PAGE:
# Imagination and Mathematics: A Tale about Knowledge – 1/4

There are no limits to imagination.

Consider an apple falling from a tree. What presses or draws the apple downwards? Gravity, you say. Well, imagine gravity then.

There are many ways to think about gravity. For example, one may consider space itself to be a kind of fabric, which is fastened to some structure such that a body of mass lying on top of it will distort it (see image 1 or click here). Alternatively, what drives gravity may be a particle racing back and forth between the apple and the Earth to inform both that they should attract each other.

Did you catch the nuances in how they talk about this in the videos? If not, go ahead and click on the links once more. Physics is about facts, isn’t it? Do they talk about facts? Many people think exactly that, because both ways of explaining gravity have been used so often that it is easy to believe them to be truth, instead of describing truth, which, in fact, they do not actually do very well. For example, think only about how we live in a three-dimensional world, while our piece of fabric is two-dimensional.

Thus, we get lost between what we think we know and what we imagine. For it is possible to come up with solutions to all sorts of questions. Imagination is (almost) without limits after all.

Does that mean we should just invent things?

Look at image 2. This is a so-called Einstein-cross. What you see here is something, which Einstein’s equations on general relativity predict. The effect is known as gravitational lensing. There is a galaxy in the center, while the four smudges around it are light from the same source that gravitational forces led around the galaxy.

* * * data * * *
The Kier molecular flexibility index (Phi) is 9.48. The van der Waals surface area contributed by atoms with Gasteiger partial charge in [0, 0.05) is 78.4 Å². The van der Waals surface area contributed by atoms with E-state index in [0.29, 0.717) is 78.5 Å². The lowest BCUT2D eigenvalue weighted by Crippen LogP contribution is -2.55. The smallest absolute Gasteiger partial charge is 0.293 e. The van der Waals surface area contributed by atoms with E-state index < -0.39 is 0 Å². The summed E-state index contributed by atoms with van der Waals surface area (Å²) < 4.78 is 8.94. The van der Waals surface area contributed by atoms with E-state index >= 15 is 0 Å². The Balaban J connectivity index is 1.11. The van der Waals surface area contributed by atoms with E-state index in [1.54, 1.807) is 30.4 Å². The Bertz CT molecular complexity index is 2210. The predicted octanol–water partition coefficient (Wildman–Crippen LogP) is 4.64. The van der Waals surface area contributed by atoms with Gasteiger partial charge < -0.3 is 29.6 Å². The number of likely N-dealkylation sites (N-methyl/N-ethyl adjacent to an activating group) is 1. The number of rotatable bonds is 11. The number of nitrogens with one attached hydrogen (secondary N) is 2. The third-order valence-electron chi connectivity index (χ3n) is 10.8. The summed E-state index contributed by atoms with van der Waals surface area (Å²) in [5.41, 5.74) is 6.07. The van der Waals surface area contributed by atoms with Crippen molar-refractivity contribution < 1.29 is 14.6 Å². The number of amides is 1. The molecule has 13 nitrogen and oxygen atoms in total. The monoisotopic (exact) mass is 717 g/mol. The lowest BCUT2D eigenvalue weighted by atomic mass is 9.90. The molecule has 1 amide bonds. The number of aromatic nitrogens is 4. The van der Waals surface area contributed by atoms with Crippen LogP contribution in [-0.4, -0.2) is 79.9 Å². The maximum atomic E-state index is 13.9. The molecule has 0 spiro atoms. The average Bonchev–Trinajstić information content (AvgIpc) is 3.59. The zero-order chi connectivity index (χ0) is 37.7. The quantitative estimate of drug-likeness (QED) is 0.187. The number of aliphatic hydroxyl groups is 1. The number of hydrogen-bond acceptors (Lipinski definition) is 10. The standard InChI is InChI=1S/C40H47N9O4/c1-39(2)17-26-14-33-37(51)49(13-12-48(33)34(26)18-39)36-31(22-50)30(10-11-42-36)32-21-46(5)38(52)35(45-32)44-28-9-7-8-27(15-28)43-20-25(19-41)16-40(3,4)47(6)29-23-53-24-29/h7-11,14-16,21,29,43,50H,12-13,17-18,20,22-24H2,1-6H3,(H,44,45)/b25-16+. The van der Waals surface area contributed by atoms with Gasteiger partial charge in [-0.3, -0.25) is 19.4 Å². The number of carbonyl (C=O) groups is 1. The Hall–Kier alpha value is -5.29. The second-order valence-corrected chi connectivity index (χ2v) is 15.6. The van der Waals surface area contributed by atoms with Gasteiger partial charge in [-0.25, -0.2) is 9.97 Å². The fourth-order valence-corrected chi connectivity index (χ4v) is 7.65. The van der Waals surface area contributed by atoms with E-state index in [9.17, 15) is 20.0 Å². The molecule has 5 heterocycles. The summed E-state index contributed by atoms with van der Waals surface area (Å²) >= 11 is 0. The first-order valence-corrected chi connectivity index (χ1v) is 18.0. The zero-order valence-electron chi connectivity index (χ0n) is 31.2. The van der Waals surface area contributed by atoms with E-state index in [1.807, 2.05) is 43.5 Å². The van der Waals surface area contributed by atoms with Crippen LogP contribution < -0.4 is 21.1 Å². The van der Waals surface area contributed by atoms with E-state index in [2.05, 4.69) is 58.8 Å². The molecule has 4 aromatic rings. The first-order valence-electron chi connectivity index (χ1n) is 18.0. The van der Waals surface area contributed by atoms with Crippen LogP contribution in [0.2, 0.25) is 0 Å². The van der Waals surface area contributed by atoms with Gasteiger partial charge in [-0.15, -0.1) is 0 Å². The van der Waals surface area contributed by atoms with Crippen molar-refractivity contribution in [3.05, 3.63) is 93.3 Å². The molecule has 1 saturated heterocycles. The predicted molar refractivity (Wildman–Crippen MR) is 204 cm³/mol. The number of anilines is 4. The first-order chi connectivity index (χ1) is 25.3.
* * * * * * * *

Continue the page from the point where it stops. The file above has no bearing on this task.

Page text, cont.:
The image’s content is not simple, even though one can describe the picture itself rather easily, let us say, in the classroom. However, we do not just want to describe, do we? We would like to know why things look like they do. We want to know how they work.

Consider now a bright pupil, who thinks a little bit more about the Einstein-cross and concludes that this has to be the same phenomenon as when you are up to the knees in water, and your legs look like they are folded forward.

The student is both interested and shows deductive skills, but fails to grasp the truth by quite some margin. What will you answer as a teacher? Perhaps you point towards image 3. For in this way one has to imagine gravitational lensing: Light follows a straight line which starts at its source and follows the curvature of our fabric – no, let us stop. We have already established that this is not an explanation.

Let us rather admit that we should probably not be so surprised about physics being so alien to many people. Curiosity is not lacking, but it is challenging, since physics deals with things that seem to have no deep, satisfactory explanation. And what is worse, the thoughts above do not just apply to gravity. They apply to quantum mechanics, aerodynamics, the “Big Bang” (?!?) and the particle-wave-duality. With respect to these and many, many other topics like them, it is simply necessary for us to invent something that resembles an explanation.

We do so happily, and the more we use the images we think up, the more we tend to accept them as reality. Do not deny it, but try to pay attention to what you say and do in everyday life. We are humans. Humans do things like this all the time.

Back to gravity and, for some reason, my daughter: When she was around one year old, her favorite game was to drop stuff. Her eyes eagerly followed every lego-giraffe, teddy bear or porridge plate, which she pushed over the side of the table. Then she would smile at me. I usually sat on the floor already, prepared as I was.

Did she know what gravity is? That is a weird question in many ways. It has a rather obvious answer. Then consider this: Do you know what gravity is?

Of course, you do. That is weird, isn’t it?

Why do you know what gravity is, while my daughter did not? How can you know it?

(With thanks to Sebastian Holmgård. To be continued.)